In this wedding of ends to means, the example is not Goya, George Grosz, Rivera or the Russian Constructivists but Bertolt Brecht. In the ’20s, as we know, Brecht began to broach new themes and to ponder the “cognitive adequacy” of form. The project of a play about grain speculation led him to question how the theater could deal with topics like the world distribution of wheat, the workings of commerce and high finance. Such things, he told Elisabeth Hauptmann, were not “dramatic in the accepted sense, and if you try to translate them into poetic terms they are no longer true. . . . But if it is realized that the present-day world does not fit the established dramatic form, then that dramatic form is no longer suitable for our world.” The epic theater, with rough and incongruous juxtapositions, unnatural actions and the famous principle of alienation, was to provide a “workable picture” of this world, and work for its alteration. And such devices—like quotations from Brecht—are spread throughout Fahlstrom’s oeuvre. Their impulse is revolution; a quotation in the corner of a painting notes that “the bourgeois artist paints the hull of a sinking ship.”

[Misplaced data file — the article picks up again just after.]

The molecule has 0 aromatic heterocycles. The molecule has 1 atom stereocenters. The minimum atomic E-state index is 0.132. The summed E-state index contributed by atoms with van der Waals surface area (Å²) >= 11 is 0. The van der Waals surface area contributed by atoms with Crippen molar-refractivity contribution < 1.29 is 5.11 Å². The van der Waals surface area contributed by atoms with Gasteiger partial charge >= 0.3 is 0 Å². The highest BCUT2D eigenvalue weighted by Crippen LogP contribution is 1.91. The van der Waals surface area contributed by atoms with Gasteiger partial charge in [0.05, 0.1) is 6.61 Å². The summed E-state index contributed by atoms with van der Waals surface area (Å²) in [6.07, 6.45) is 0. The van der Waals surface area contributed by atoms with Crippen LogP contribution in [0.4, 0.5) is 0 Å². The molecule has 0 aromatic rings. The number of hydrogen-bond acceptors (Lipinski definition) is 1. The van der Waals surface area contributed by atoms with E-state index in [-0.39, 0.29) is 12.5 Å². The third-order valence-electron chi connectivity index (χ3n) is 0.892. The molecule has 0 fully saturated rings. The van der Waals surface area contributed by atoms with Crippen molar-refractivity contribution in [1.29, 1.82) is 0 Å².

Brecht was not the only source. Fahlstrom was often denounced as a “literary” artist. He was, besides being an artist, a dramatist, poet, critic, journalist, broadcaster, filmmaker and minor philosopher of sorts. His origins were not in the visual arts, where he was self-trained, but in the “laboratory” of the word. Fahlstrom began as a poet-playwright in Sweden, where he had moved from Brazil in 1939 at the age of 11. These literary beginnings are important, as the issues of political function and the esthetic representation of the world have been better enunciated in verbal than visual language. From 1950 to 1955 he fully embodied this critical pattern, writing criticism and journalism along with his literary pursuits.